5. NHL Entry Draft

This, of course, will be an extremely important step to get right for the future of the franchise, and the results of the choices made, good or bad, won’t be immediately known as most of the players taken will need more development before they’re ready to enter the NHL. Buffalo did the expected by choosing 6’6 defenseman Owen Power to open the draft, and although he plans on attending Michigan in the fall, he looks ready to step into the NHL right now. With the Flyers’ pick obtained in the Ristolainen deal, the Sabres picked Swedish winger Isak Rosen, then followed up by grabbing three consecutive slightly-built Russian wingers – Prokhor Poltapov, Aleksandr Kisakov and Stiven Sardarian. All 4 of these prospects will need to grow into their bodies but have one thing in common – they’re proven goal scorers. This was supposed to be a weak draft, and the NHL draft is always a crapshoot, especially in the later rounds. Will any hidden gems emerge from the rest of Buffalo’s 2021 picks? Here they are:

Josh Bloom, LW, Saginaw (OHL)

Olivier Nadeau, RW, Shawnigan (QMJHL)

Viljami Marjala, LW, Quebec (QMJHL)

William Von Barkenow-Lofberg, C, Malmo (Sweden)

Nikita Novikov, D, Dynamo Moscow 2 (Russia)

Tyson Kozak, C, Portland (WHL)



5. Free Agency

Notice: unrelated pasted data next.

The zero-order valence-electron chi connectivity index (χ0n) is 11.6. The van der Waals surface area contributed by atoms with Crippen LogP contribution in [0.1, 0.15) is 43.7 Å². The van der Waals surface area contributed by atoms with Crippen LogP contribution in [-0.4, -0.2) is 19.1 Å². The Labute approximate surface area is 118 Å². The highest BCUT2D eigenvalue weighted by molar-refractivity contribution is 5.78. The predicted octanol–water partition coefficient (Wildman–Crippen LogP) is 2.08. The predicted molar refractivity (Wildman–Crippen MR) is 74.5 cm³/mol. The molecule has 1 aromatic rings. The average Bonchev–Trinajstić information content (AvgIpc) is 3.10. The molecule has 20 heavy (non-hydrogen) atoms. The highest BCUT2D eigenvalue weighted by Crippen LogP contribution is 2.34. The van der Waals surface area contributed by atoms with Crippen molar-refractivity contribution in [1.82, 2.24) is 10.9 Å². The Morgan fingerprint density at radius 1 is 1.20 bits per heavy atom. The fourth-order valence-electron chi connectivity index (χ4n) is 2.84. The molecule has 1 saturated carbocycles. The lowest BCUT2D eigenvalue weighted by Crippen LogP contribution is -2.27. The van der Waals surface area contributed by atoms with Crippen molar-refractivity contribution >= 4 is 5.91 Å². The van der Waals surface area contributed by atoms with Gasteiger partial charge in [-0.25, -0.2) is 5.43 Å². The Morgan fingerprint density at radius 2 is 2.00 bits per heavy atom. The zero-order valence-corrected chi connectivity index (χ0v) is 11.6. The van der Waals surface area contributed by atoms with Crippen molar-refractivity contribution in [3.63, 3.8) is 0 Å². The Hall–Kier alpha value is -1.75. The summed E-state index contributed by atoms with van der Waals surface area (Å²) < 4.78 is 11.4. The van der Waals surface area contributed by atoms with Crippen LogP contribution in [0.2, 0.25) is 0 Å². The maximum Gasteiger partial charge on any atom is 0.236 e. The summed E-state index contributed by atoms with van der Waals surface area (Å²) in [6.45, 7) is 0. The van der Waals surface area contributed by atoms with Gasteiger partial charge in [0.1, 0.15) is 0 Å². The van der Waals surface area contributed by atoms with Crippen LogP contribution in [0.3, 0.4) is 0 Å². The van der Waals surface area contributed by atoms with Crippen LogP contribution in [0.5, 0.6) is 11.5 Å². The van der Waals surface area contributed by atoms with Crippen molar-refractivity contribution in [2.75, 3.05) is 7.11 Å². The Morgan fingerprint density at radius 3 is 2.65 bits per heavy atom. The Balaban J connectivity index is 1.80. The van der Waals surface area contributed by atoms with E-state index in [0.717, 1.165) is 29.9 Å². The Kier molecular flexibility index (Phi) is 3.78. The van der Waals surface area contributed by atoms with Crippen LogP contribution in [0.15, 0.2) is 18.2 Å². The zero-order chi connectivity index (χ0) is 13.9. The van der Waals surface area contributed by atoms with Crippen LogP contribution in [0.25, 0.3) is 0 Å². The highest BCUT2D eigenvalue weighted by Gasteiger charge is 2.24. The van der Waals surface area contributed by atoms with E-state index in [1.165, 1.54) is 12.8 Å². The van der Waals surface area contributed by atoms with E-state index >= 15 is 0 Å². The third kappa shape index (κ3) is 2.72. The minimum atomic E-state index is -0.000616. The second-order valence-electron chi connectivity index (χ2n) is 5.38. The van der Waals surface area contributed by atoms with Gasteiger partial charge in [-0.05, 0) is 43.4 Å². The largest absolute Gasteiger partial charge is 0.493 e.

Buffalo should have ample cap space to add some veteran leadership to their roster through free agency. The challenge will be to convince players to sign with a franchise that has seen nothing but failure for years. The team lost a couple of important veterans to free agency when Jake McCabe signed with Chicago and goaltender Linus Ullmark, who Adams hoped to retain, bolted for division rival Boston. When UFA Carter Hutton signed with Arizona, Buffalo was left with an empty cupboard as far as goalies were concerned. They made a couple of underwhelming signings to fill that need in 40 year old Craig Anderson and 32 year old Aaron Dell, who inked a two-way deal which means he likely is Rochester bound to play for the Sabres’ AHL affiliate. Buffalo opted for bargain basement signings this time around after getting burned by low-effort, high salary Taylor Hall last year. Most of the players brought in appear to be depth for the Rochester club, but there are a trio of interesting additions who should help the Sabres in 2021-22. Vinny Hinostroza is a bottom six center who has floated around the league, most recently with the Black Hawks. John Hayden, a Yale graduate, adds some much needed size to the lineup and could be a top contributor on the fourth line and as protection for the team’s smaller players. The defense corps, weakened by the losses of Ristolainen and Borgen, was helped by the signing of an old friend, Mark Pysyk, lured away from the Dallas Stars.